The F-35 Joint Strike Fighter is emerging as a big winner in the fiscal year 2019 defense spending bill, as congressional leaders have included over a dozen additional aircraft over what was authorized in the FY’19 National Defense Authorization Act (NDAA).
Appropriators released Sept. 13 the conference report for the H.R. 6157 “minibus” bill, which includes funding for defense, education, labor, and health and human services. Included is about $674 billion for the Department of Defense (DoD); of that about $9.4 billion is earmarked to procure 93 F-35 aircraft for the Air Force, Navy and Marine Corps.
The FY ’19 NDAA authorized 77 Joint Strike Fighters. Half of the additional 16 aircraft would be F-35A variants designated for the Air Force, two would be F-35B short-takeoff-and-vertical-landing (STOVL) platforms meant for the Marine Corps, while six would be built in the Navy’s F35-C design.
The FY ’19 presidential budget request, released this past February, included $7.7 billion for the U.S. military’s JSF. The House version of the defense appropriations bill pushed the funding up to $9.4 billion, while the Senate’s bill included about $8.5 billion. Rep. Kay Granger (R-Texas), who chairs the Defense Appropriations Subcommittee on the House Appropriations Committee, represents Fort Worth, where Lockheed Martin [LMT] manufactures the F-35.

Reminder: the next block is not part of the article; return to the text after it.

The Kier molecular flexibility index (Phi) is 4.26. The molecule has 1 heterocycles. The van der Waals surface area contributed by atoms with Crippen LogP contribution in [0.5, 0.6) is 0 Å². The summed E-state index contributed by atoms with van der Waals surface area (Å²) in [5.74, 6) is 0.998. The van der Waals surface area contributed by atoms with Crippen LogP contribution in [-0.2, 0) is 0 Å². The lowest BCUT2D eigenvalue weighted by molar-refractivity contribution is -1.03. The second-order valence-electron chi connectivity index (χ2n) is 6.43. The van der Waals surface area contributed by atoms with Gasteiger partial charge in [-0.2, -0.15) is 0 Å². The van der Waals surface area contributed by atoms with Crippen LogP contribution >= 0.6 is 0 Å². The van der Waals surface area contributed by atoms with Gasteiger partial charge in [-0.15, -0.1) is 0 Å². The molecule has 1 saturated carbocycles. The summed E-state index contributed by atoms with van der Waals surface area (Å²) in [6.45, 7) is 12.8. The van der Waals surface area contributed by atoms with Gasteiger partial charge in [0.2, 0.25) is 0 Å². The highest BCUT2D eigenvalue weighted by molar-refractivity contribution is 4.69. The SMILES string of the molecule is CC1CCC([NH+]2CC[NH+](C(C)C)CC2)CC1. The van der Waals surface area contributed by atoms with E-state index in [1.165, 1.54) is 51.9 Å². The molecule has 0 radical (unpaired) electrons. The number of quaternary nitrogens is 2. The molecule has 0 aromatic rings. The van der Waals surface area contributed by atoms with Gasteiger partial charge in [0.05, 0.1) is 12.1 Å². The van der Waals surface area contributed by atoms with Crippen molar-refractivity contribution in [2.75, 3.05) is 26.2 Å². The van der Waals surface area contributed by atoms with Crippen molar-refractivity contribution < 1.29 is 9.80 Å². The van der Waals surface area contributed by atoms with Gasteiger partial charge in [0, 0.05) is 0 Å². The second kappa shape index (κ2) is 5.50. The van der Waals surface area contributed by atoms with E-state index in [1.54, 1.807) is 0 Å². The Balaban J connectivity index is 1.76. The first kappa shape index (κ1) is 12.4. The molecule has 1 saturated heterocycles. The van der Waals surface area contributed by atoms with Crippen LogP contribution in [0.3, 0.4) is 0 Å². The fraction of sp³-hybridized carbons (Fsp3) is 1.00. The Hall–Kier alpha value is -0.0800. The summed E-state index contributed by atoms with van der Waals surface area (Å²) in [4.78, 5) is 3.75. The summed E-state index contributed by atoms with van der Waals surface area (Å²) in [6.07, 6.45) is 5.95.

Meanwhile, the conference report is not nearly as generous when it comes to funding F-35A aircraft for the Turkish Air Force. Negotiators have chosen to block the transfer of Joint Strike Fighters to the NATO member-state, which helps to produce the jet and has a program of record to purchase 100 aircraft.
The block comes in response to Ankara’s plans to procure the Russian-made S-400 missile defense systems in 2019, which U.S. lawmakers and defense officials have criticized. Two Turkish F-35 aircraft are now stationed at Luke Air Force Base, Arizona, where Turkish pilots are currently undergoing training, according to a source familiar with the program.
The provision was proposed by the Senate, and prohibits funding to deliver the F-35 to Turkey until the secretaries of defense and state submit a report to Congress detailing the status of the United States’ relationship to Turkey. That language reflects a similar provision included in the FY ’19 NDAA, which became law this past August.